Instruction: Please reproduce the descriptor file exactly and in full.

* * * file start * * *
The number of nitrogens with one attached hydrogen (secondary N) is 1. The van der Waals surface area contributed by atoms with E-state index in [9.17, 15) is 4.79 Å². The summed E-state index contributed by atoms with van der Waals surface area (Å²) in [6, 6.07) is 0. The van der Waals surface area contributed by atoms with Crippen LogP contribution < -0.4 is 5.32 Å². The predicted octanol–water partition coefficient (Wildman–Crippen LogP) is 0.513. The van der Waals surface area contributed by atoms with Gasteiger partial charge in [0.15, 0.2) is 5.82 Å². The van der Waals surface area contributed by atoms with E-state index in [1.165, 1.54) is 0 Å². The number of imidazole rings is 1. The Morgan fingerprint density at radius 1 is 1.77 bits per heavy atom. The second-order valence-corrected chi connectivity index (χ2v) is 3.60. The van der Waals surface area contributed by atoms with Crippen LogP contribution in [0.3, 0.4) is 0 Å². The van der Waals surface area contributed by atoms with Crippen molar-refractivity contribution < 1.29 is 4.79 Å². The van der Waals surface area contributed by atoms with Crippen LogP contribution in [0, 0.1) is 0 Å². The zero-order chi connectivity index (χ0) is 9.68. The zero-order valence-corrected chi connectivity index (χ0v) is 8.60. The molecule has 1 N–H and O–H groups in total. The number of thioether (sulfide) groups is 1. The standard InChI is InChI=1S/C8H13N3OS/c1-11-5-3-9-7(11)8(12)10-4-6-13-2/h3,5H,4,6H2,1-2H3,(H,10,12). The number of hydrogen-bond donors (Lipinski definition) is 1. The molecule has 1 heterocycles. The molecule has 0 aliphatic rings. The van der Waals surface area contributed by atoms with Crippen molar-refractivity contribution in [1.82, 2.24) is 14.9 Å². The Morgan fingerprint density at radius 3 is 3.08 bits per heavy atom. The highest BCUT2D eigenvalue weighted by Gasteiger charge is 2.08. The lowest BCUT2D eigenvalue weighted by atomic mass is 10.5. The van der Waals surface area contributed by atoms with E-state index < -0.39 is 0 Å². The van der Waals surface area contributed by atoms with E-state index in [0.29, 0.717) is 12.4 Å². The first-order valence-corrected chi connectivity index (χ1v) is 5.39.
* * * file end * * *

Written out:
The number of nitrogens with one attached hydrogen (secondary N) is 1. The van der Waals surface area contributed by atoms with E-state index in [9.17, 15) is 4.79 Å². The summed E-state index contributed by atoms with van der Waals surface area (Å²) in [6, 6.07) is 0. The van der Waals surface area contributed by atoms with Crippen LogP contribution < -0.4 is 5.32 Å². The predicted octanol–water partition coefficient (Wildman–Crippen LogP) is 0.513. The van der Waals surface area contributed by atoms with Gasteiger partial charge in [0.15, 0.2) is 5.82 Å². The van der Waals surface area contributed by atoms with E-state index in [1.165, 1.54) is 0 Å². The number of imidazole rings is 1. The Morgan fingerprint density at radius 1 is 1.77 bits per heavy atom. The second-order valence-corrected chi connectivity index (χ2v) is 3.60. The van der Waals surface area contributed by atoms with Crippen LogP contribution in [0.3, 0.4) is 0 Å². The van der Waals surface area contributed by atoms with Crippen molar-refractivity contribution < 1.29 is 4.79 Å². The van der Waals surface area contributed by atoms with Crippen LogP contribution in [0, 0.1) is 0 Å². The zero-order chi connectivity index (χ0) is 9.68. The zero-order valence-corrected chi connectivity index (χ0v) is 8.60. The molecule has 1 N–H and O–H groups in total. The number of thioether (sulfide) groups is 1. The standard InChI is InChI=1S/C8H13N3OS/c1-11-5-3-9-7(11)8(12)10-4-6-13-2/h3,5H,4,6H2,1-2H3,(H,10,12). The number of hydrogen-bond donors (Lipinski definition) is 1. The molecule has 1 heterocycles. The molecule has 0 aliphatic rings. The van der Waals surface area contributed by atoms with Crippen molar-refractivity contribution in [1.82, 2.24) is 14.9 Å². The Morgan fingerprint density at radius 3 is 3.08 bits per heavy atom. The highest BCUT2D eigenvalue weighted by Gasteiger charge is 2.08. The lowest BCUT2D eigenvalue weighted by atomic mass is 10.5. The van der Waals surface area contributed by atoms with E-state index < -0.39 is 0 Å². The van der Waals surface area contributed by atoms with E-state index in [0.29, 0.717) is 12.4 Å². The first-order valence-corrected chi connectivity index (χ1v) is 5.39.